VoW: What research are you currently working on?

I’m working on a book-length manuscript on the 1968 presidential election, which has been the most fun yet most complicated thing I’ve worked on. You would think going from writing about someone with a half century of public life (referring to his most recent book, “The Last Brahmin: Henry Cabot Lodge Jr. and the Making of the Cold War”) to writing about a period of eight months would be an easy trade off. What’s made it so fun but complicated is that the work is the first rigorously research account to have official cooperation from all four sides – Lyndon Johnson, Hubert Humphrey, Richard Nixon, and George Wallace. I’ve spent time with about 80 family members and former staffers and have learned a lot of new things along the way that will be in the book. While most of my research is geared toward writing books, one of the most enjoyable articles I’ve written recently was a piece on the White House taping systems from FDR to Nixon for the White House Historical Association. I believe it was the first time the institution of the White House has embraced the history of these controversial recordings – since most people on them were secretly recorded – as opposed to leaving this work to others. The recordings are an integral part of the modern presidency.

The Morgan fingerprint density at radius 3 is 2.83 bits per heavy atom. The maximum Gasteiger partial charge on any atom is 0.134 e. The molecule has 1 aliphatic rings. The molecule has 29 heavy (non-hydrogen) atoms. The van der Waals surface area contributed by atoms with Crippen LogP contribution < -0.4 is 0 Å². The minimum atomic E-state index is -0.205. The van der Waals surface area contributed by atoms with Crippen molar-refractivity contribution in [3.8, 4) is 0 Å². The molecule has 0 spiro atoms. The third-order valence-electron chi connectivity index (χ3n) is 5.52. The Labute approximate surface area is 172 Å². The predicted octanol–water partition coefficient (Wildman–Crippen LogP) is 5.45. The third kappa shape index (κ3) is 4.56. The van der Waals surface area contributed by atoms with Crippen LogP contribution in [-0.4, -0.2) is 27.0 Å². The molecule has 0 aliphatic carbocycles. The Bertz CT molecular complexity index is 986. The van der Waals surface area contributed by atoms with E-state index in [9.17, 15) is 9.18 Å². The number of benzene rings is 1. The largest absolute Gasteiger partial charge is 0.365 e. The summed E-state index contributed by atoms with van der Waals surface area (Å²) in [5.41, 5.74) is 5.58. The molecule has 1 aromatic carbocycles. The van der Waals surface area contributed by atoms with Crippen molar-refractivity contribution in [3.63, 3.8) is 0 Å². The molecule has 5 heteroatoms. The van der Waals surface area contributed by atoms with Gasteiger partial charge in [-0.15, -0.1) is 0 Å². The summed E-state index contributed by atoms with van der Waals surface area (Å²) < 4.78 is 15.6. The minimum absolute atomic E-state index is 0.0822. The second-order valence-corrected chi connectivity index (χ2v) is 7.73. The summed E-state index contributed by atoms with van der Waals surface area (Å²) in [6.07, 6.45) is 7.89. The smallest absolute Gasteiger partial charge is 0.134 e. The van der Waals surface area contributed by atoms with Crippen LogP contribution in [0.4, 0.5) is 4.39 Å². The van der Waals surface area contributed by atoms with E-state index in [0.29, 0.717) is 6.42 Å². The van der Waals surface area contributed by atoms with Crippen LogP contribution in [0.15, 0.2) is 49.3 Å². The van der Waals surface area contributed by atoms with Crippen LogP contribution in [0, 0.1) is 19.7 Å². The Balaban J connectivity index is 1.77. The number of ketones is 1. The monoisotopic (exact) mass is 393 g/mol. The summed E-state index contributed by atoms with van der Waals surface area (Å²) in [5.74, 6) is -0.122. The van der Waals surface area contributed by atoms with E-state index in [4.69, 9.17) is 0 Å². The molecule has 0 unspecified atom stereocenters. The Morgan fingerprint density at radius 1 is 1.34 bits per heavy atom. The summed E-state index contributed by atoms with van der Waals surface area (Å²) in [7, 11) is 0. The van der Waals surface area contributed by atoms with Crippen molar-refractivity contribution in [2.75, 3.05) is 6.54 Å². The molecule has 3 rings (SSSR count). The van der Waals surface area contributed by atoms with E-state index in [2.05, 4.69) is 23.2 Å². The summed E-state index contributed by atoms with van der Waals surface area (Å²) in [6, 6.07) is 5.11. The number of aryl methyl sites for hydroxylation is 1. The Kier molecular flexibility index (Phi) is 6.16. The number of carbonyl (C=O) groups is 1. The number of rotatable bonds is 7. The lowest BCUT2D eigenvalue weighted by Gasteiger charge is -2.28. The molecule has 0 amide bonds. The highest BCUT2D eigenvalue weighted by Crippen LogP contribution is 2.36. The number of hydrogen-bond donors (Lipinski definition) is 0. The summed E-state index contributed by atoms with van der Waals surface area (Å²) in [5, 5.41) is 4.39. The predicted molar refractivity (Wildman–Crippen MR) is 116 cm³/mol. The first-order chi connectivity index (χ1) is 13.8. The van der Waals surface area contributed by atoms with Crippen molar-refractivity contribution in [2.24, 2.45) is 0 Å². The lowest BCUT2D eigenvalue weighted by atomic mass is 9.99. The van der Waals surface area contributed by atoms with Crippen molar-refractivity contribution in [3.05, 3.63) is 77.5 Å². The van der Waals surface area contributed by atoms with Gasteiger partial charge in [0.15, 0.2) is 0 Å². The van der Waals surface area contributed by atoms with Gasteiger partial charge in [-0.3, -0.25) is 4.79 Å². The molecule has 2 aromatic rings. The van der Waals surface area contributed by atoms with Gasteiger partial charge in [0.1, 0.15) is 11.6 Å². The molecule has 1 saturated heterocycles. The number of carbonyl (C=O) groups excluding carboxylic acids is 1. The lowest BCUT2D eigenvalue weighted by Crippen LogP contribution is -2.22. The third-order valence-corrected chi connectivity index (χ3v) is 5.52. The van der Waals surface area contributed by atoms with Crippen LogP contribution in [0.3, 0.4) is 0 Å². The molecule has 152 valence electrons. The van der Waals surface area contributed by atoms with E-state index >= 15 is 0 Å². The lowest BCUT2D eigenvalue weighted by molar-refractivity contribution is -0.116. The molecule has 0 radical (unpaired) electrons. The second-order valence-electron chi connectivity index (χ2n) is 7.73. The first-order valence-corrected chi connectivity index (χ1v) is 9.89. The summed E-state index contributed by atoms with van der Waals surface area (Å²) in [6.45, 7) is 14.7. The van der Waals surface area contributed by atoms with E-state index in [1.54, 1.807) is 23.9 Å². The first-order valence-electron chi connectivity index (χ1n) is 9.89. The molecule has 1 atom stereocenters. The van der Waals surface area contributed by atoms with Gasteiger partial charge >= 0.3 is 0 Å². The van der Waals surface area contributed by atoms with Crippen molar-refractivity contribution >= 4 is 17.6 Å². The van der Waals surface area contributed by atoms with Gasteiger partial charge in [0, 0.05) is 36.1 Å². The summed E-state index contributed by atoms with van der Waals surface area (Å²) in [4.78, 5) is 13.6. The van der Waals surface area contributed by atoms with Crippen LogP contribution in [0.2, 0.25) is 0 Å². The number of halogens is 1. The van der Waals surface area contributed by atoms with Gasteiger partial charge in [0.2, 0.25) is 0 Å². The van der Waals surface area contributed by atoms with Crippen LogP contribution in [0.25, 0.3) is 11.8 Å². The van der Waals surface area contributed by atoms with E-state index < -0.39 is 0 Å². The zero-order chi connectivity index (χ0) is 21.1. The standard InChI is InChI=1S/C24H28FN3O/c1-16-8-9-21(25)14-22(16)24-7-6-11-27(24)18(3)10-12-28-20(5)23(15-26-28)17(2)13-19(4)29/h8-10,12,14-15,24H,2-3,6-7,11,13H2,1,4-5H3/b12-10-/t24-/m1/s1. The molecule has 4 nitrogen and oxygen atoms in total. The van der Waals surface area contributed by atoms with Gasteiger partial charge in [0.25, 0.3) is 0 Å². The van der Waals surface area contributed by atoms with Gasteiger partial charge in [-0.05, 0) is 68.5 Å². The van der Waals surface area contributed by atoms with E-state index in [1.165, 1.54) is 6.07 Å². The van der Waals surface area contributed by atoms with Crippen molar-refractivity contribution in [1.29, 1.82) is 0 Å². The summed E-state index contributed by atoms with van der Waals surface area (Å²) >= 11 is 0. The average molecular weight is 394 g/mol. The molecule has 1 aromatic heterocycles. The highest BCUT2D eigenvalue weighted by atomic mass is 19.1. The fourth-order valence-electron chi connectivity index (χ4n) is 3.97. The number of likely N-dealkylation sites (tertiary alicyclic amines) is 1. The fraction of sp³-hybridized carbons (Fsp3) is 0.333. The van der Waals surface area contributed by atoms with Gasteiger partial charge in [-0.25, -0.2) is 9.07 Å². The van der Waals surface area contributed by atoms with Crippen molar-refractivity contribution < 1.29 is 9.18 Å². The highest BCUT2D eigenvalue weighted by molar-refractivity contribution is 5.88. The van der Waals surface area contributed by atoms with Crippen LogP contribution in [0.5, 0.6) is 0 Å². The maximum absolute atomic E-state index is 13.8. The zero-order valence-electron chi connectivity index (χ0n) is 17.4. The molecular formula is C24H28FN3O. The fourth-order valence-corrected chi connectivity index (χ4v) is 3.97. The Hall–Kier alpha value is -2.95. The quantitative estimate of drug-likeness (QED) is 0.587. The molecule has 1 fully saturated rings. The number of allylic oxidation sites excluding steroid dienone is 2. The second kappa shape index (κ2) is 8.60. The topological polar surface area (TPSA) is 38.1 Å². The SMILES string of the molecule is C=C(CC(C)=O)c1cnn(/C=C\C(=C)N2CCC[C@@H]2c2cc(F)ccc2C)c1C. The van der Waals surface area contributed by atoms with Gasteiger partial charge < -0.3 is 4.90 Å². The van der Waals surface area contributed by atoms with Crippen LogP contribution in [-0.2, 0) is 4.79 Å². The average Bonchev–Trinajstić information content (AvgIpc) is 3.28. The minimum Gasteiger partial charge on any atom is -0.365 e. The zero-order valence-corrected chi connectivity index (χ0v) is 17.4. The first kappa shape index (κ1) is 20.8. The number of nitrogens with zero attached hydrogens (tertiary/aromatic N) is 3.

VoW: How important is it for Chapman to have a program such as Presidential Studies?

To study the presidency is to study who we are as a people, as a nation, and all that binds us together and sometimes divides us. That single office captures the cultural estuary that we are, and, for students, studying the focal point in our political system trains you for a variety of careers and opportunities for more advanced study.